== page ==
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Water, water everywhere

Friday, March 2nd, 2018

[ by Charles Cameron — when a city hits water zero, & when a vast aquifer is up for commercial grabs ]
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I would like to scare you two ways:

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The Guardian’s Cape Town headline (upper panel, above) alerts us to the imminent failure of the first major global city’s water supply:

The head of Cape Town’s disaster operations centre is drawing up a plan he hopes he never has to implement as this South African city on the frontline of climate change prepares to be the first in the world to turn off the water taps.

“We’ve identified four risks: water shortages, sanitation failures, disease outbreaks and anarchy due to competition for scarce resources,” says Greg Pillay. “We had to go back to the drawing board. We were prepared for disruption of supply, but not a no-water scenario. In my 40 years in emergency services, this is the biggest crisis.”

Anarchy due to competition for scarce resources — would you care to say more about how virulent that strain of anarchy might be, and how its epidemiology would intersect with those of water shortages, sanitation failures, and disease outbreaks?

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The lower image, above, shows the extent of the Guarani aquifer — water supply for the vast lands above it, and the fauna, flora and humans who inhabit those lands.

What’s the problem?

As a Canadian government page puts it, Barlow warns Nestle is seeking control of the Guarani aquifer in South America:

Mint Press reports, “A concerted push is underway in South America that could see one of the world’s largest reserves of fresh water soon fall into the hands of transnational corporations such as Coca-Cola and Nestle. According to reports, talks to privatize the Guarani Aquifer – a vast subterranean water reserve lying beneath Argentina, Brazil, Paraguay, and Uruguay – have already reached an advanced stage. The deal would grant a consortium of U.S. and Europe-based conglomerates exclusive rights to the aquifer that would last over 100 years.”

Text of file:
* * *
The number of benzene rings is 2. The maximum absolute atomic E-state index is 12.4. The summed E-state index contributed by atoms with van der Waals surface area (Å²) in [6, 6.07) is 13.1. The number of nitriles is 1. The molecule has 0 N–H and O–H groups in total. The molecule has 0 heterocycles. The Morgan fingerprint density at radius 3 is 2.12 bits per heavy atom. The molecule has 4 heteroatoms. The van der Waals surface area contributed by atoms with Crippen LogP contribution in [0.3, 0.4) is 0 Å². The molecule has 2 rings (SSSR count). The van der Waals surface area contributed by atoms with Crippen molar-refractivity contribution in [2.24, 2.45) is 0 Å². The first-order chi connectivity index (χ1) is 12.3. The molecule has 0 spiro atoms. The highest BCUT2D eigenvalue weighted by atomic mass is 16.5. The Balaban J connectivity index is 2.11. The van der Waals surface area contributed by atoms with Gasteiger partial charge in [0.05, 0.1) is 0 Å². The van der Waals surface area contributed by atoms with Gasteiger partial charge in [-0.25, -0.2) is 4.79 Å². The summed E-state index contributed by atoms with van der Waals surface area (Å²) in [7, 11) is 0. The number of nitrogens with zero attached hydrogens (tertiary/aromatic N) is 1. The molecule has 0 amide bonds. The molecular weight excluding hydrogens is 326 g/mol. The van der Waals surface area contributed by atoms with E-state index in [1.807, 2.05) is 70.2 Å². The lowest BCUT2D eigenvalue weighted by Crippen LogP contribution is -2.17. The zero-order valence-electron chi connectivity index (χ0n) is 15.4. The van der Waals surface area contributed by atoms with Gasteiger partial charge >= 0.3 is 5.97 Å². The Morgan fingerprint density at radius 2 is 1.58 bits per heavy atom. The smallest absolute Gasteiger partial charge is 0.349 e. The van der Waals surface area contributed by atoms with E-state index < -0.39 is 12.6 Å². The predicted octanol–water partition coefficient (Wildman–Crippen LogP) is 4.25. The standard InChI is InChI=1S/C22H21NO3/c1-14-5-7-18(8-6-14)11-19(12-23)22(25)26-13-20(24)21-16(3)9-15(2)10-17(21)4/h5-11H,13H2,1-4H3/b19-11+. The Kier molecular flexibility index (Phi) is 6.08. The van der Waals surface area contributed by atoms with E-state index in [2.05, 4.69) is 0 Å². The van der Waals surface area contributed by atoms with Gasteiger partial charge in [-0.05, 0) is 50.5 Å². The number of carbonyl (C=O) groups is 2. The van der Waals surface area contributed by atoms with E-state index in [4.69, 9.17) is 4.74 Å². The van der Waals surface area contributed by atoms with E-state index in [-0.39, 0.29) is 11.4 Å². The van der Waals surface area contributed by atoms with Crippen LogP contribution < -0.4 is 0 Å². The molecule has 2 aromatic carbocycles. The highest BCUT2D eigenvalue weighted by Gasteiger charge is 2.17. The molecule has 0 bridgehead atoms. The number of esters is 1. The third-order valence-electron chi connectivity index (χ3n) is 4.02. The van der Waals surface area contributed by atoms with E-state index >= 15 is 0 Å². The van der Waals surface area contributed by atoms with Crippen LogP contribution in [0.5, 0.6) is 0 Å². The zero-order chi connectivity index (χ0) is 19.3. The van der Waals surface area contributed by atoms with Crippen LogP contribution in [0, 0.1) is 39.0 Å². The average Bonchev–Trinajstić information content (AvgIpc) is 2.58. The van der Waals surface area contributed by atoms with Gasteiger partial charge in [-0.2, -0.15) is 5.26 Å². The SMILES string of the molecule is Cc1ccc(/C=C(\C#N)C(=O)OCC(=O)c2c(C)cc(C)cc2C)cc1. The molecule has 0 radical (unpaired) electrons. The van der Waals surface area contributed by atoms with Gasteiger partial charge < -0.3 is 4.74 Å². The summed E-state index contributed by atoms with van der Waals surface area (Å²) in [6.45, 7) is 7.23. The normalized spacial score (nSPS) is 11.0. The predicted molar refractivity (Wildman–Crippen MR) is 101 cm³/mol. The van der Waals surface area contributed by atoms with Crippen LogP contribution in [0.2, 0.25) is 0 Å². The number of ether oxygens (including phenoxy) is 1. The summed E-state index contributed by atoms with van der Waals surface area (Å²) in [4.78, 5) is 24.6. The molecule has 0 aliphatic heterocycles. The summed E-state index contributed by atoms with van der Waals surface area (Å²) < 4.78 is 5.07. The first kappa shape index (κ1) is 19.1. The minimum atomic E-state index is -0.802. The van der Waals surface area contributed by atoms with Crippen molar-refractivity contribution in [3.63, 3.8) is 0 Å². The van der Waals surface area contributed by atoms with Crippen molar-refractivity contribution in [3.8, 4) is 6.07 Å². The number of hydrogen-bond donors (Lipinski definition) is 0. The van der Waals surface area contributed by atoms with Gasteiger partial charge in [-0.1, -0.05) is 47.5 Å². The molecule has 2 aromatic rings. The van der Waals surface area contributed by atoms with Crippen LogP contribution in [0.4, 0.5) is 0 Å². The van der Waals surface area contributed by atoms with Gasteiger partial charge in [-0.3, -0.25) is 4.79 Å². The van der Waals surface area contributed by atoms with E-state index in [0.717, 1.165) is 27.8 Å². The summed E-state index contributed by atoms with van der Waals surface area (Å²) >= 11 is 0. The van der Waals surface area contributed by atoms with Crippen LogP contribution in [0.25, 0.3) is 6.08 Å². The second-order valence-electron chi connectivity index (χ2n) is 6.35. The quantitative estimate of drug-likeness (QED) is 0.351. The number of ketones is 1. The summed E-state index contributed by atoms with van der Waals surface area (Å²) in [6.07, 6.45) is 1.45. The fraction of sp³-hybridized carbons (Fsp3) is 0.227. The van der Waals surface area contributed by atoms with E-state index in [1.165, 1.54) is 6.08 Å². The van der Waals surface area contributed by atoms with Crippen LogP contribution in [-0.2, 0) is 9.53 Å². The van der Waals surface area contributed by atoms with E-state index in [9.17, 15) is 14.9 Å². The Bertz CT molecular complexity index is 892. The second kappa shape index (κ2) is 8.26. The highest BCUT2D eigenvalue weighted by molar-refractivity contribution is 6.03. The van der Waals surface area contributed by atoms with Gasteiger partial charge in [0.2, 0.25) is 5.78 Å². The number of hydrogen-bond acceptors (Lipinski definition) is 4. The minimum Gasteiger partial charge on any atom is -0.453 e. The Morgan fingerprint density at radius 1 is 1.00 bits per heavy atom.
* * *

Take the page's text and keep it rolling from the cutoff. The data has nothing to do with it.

Cash would dance in the heads of the relevant CEOs — “including Nestle CEO Paul Bulcke, Anheuser-Busch InBev CEO Carlos Brito, Coca-Cola CEO James Quincey, and Dow Chemical CEO Andrew Liveris” — while guns would no doubt protect their “rights”.

We’ll copyright it, we’ll patent it, no, we’ll — bottle it!

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Justice William O Douglas in A Wilderness Bill of Rights, argued the need for a “Bill of Rights to protect those whose spiritual values extend to the rivers and lakes, the valleys and the ridges, and who find life in a mechanized society worth living only because those splendid resources are not despoiled.” In his now celebrated dissent in Sierra Club v. Morton, he suggested the courts should give standing “in the name of the inanimate object about to be despoiled, defaced, or invaded by roads and bulldozers and where injury is the subject of public outrage.”

In the High Country News article, Should nature have standing to sue? from which I’ve taken those quotes, we discover:

Douglas’ views were inspired by his own experiences in the wild. He grew up in Yakima, Washington, hiking the foothills and peaks of the Cascade Range, and he sang the praises of nature throughout his life. “When one stands on Darling Mountain, he is not remote and apart from the wilderness; he is an intimate part of it,” he wrote in a typical passage from his memoir, Of Men and Mountains. “Every ridge, every valley, every peak offers a solitude deeper even than that of the sea. It offers the peace that comes only from solitude.”

Solitude. Can you believe it? Such a value!

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Douglas:

Contemporary public concern for protecting nature’s ecological equilibrium should lead to the conferral of standing upon environmental objects to sue for their own preservation

Let therefore the Guarani aquifer have standing to sue for all the inhabitants of the lands above it, else — in the prescient words of Samuel Taylor Coleridge, speaking in the parched, blistered voice of an Ancient Mariner: